f somebody of fered you a magic elixir that guarantees you will live forever, fixed at your current age, would you gulp it down? “Not so fast,” cautions “Tuck Everlasting,” the soft-spoken, utterly enchanting new musical about a family frozen in time, now at the Broadhurst Theatre. Based on the 1975 novel by Natalie Babbitt, this fairy tale with music by Chris Miller and lyrics by Nathan Tysen, has a quaint, timeless quality that perfectly suits its subject. With a book by Claudia Shear and T im Federle, the enterprise is enhanced by Walt Spangler’s imaginative, earthy set, much of it fashioned from scraps of wood. The tale begins when the Tuck family unwittingly drinks from a spring deep in the woods of New Hampshire in 1808, later discovering that their bodies never age. Flash forward nearly a century, where a girl named Winnie, who has run away from her tyrannical mother (Valerie Wright) a n d N ana (Pip p a P e a r t h r e e ) ,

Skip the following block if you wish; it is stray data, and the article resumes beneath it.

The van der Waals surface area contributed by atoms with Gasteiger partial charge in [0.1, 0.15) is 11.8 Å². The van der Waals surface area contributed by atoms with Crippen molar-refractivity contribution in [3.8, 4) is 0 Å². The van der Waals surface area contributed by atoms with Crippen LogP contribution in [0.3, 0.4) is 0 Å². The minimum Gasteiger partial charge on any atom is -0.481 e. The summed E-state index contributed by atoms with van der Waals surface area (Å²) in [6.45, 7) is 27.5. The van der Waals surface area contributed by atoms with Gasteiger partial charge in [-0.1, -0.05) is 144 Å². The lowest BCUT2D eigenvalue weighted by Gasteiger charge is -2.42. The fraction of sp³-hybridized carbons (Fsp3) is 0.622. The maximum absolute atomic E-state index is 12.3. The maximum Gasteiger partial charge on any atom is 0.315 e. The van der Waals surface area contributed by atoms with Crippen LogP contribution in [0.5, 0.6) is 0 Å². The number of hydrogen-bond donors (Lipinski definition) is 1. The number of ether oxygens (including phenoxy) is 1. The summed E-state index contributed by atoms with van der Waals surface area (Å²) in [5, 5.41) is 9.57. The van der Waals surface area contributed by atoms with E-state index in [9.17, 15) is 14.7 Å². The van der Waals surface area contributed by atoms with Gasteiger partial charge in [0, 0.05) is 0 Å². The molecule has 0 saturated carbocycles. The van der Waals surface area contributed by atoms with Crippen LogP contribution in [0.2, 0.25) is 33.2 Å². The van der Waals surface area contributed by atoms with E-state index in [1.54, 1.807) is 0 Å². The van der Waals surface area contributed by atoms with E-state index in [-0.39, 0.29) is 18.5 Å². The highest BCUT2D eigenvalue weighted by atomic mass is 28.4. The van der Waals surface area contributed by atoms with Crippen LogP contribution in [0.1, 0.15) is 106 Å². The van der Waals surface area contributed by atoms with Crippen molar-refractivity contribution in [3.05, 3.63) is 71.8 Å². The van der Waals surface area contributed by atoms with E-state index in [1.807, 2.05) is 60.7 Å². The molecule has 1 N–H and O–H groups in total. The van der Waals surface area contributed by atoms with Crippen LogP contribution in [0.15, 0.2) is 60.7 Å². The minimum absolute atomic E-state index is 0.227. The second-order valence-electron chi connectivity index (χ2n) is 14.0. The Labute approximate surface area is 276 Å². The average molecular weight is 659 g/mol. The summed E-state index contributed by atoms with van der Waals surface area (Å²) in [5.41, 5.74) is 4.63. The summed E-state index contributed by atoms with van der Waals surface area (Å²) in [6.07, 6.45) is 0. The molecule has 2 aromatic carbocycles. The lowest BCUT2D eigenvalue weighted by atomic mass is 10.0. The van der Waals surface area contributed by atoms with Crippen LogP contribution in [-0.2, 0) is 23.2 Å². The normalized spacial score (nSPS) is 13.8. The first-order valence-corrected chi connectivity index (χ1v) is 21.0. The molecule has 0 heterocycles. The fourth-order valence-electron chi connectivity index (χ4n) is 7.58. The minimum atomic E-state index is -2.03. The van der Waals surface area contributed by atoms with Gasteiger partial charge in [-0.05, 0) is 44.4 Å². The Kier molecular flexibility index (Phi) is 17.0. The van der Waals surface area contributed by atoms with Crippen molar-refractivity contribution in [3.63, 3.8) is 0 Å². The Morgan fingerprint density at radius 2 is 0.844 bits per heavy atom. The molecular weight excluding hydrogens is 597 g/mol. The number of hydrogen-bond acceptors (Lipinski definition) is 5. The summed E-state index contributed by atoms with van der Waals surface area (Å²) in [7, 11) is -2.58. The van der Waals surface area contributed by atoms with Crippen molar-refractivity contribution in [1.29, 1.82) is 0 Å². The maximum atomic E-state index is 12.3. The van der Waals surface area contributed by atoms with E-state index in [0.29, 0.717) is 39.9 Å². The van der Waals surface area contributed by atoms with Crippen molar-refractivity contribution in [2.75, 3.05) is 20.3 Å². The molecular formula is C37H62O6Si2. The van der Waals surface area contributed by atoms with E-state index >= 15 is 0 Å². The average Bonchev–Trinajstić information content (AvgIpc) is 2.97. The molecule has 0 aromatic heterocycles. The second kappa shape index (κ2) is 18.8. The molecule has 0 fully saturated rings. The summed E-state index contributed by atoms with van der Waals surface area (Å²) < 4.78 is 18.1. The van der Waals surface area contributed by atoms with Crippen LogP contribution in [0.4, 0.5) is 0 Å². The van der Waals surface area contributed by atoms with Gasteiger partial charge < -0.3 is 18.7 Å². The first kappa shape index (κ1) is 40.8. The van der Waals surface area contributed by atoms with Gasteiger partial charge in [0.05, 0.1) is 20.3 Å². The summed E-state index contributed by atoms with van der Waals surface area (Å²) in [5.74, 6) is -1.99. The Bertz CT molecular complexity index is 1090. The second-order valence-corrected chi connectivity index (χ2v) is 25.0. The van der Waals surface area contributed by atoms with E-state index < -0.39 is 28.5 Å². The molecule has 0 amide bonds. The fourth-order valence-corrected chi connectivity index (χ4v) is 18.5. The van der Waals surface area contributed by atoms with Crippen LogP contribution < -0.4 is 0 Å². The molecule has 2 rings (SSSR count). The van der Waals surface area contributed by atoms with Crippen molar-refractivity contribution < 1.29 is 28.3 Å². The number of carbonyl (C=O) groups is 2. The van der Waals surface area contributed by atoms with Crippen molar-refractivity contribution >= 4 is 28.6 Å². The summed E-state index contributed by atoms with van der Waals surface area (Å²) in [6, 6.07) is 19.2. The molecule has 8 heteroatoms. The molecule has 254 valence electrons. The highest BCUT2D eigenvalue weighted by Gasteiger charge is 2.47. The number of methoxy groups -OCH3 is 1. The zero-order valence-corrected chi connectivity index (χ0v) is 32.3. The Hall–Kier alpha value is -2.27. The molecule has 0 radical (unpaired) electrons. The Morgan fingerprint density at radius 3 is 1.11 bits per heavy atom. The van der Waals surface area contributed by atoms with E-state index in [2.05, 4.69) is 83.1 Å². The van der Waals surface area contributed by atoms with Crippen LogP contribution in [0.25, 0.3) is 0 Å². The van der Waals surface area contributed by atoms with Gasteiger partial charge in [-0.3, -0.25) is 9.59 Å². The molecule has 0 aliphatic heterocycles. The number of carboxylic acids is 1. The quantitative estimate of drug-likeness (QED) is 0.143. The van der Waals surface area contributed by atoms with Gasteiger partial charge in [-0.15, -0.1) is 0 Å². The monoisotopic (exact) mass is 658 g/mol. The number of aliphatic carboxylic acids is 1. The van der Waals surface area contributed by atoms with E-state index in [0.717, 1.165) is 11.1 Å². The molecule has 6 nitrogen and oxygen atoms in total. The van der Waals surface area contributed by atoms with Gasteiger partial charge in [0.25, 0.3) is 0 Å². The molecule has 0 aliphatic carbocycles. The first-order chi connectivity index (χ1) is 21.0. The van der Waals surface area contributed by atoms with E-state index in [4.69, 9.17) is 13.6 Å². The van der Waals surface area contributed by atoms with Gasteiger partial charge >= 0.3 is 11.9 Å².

stumbles upon the Tucks in the woods and discovers their secret. Winnie seems to have a crush on Jesse Tuck (the delightful, exceedingly crush-worthy Andrew Keenan-Bolger), forever 17. If Mr. and Mrs. Tuck (Michael Park and Carolee Carmello) are distraught about being discovered, they find themselves enchanted by the vibrant, inquisitive young interloper. The gruff, brooding older son, Miles (Robert Lenzi), has a dark past that Winnie coaxes him to reveal. Not that it’s any surprise. As the charming Winnie, emerging star Sarah Charles Lewis is one of the most gifted and appealing youngsters to grace a Broadway stage this season. Free from any hint of smarminess, which that often plagues child actors, she has the poise and precision (not to mention formidable vocal chops) of an actor many years h e r s e n i o r. A c c o r d i n g t o h e r Playbill bio, she is an 11-year old playing an 11-year old. Did Miss Lewis somehow discover a magical spring of her own? This family-friendly “Tuck” owes much of its power to